the cost of inherent inaccuracy. I believe noise cancellation should be
separate from recognition, specific to local properties of noise, which should
be learned and updated along with those of the input itself.

ANN compute difference
(error) on their output layer, but not between hidden layers. This
distinction is only justified in supervised learning, where we have some
specific expectation. In unsupervised learning, all layers are equally unknown
before input. So, each layer should compute both similarity (kernel) and
difference: feedback to lower layer. In a temporal input flow, such difference should
update expectations. I think this disconnected update is what causes
initialization bias in ANN, and similar confirmation bias in humans.

Also, both input and kernel
in ANN are arrays, often 2D or higher. This is far more coarse, thus less
potentially selective and efficient, than one-to-one comparison of laterally
adjacent inputs in my algorithm. I use “level” vs. “layer” because my levels are not identical.
Complexity of inputs and operations is incremental with elevation: initial
inputs are pixels, higher-level inputs are patterns formed on lower levels. My
inference is comparison that forms separate match and difference, and the difference
is fed back to update level-wide filters.

Inspiration by the brain
kept ANN research going for decades before they became useful. But their
“neurons” are mere stick figures for real ones. Of course, most of complexity
in a neuron is due to constraints of biology. Ironically, weighted summation in ANN may also be a no-longer needed
compensation for such constraint:

neural memory requires
dedicated connections (synapses), which makes individual
input representation and comparison prohibitively expensive. But not anymore,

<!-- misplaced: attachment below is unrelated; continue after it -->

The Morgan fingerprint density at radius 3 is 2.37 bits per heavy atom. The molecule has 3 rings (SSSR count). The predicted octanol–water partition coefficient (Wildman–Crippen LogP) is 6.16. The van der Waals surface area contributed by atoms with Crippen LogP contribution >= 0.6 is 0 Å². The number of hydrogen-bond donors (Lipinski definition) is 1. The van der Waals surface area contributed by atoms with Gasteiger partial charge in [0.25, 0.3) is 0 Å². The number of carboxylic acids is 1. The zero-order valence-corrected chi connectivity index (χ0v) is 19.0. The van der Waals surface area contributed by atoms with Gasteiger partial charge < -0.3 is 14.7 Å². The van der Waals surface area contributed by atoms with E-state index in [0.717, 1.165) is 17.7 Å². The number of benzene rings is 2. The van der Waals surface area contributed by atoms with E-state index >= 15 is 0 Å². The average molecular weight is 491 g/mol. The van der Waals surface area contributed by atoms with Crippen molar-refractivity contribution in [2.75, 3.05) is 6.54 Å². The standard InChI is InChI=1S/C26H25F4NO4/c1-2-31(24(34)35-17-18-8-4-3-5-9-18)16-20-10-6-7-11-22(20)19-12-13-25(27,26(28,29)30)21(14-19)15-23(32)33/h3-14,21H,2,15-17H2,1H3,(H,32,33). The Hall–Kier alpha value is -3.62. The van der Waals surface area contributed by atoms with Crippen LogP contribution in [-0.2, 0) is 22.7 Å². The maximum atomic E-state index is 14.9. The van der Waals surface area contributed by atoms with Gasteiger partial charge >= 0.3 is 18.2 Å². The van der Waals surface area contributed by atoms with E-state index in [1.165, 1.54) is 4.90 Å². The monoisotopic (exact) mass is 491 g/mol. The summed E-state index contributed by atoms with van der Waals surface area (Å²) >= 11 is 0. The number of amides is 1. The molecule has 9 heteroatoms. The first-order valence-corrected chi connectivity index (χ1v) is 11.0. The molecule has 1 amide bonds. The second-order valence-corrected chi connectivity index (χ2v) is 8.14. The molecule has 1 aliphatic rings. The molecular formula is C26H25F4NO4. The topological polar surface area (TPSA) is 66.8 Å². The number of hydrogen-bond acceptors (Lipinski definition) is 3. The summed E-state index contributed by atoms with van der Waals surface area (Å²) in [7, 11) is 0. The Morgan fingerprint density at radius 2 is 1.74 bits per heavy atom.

we now have dirt-cheap random access memory.

Other biological
constraints are very slow neurons, and the imperative of fast reaction for
survival in the wild. Both favor fast though crude summation (vs.
slower one-to-one comparison), at the cost of glacial training. Reaction speed
became less important: modern society is quite secure, while continuous
learning is far more important because of accelerating progress. Another
constraint is noise: neurons often fire at random, so their spikes are summed
to reduce noise. Which is not a good reason to degrade far more precise
electronic signals.

*Comparison to Capsule Networks and clustering*
The nearest experimentally
successful method is recently introduced “capsules”. Some similarities to CogAlg:

- capsules also output
multi-variate vectors, “encapsulating” multiple properties, similar to my
patterns

- these properties also
include coordinates and dimensions, compared to compute differences and ratios

- these distances and
proportions are also compared to find “equivariance” or affine transformations

- capsules also send direct
feedback to lower layer (dynamic routing), vs. trans-hidden-layer backprop in
ANN

But measure of similarity
in CapsNet (“agreement” in dynamic routing) is still an unprincipled dot
product, vs. conceptually consistent compression in CogAlg. Almost all
recognition algorithms, biological or engineered, select for dot product. To
repeat my objections, multiplication vastly exaggerates similarity. The brain
is extremely noisy and exaggeration adds noise resistance, but this should be a
separate noise-specific function.

Pure similarity is a common
subset: the smaller of comparands. Which is also a compression of represented
magnitude by replacing larger comparand with the difference between the two.
This is an atomic implication of information-theoretical compression-uber-alles
principle, but I don’t know of anyone else using minimum as a measure of
similarity. It’s not sufficient, working measure would be minimum minus average
minumum, then minus projected co-derived differences, etc., but minimum is not
avoidable as a starting point.

CapsNets also use CNN
layers to recognize basic features, which are then fed to capsule layers. But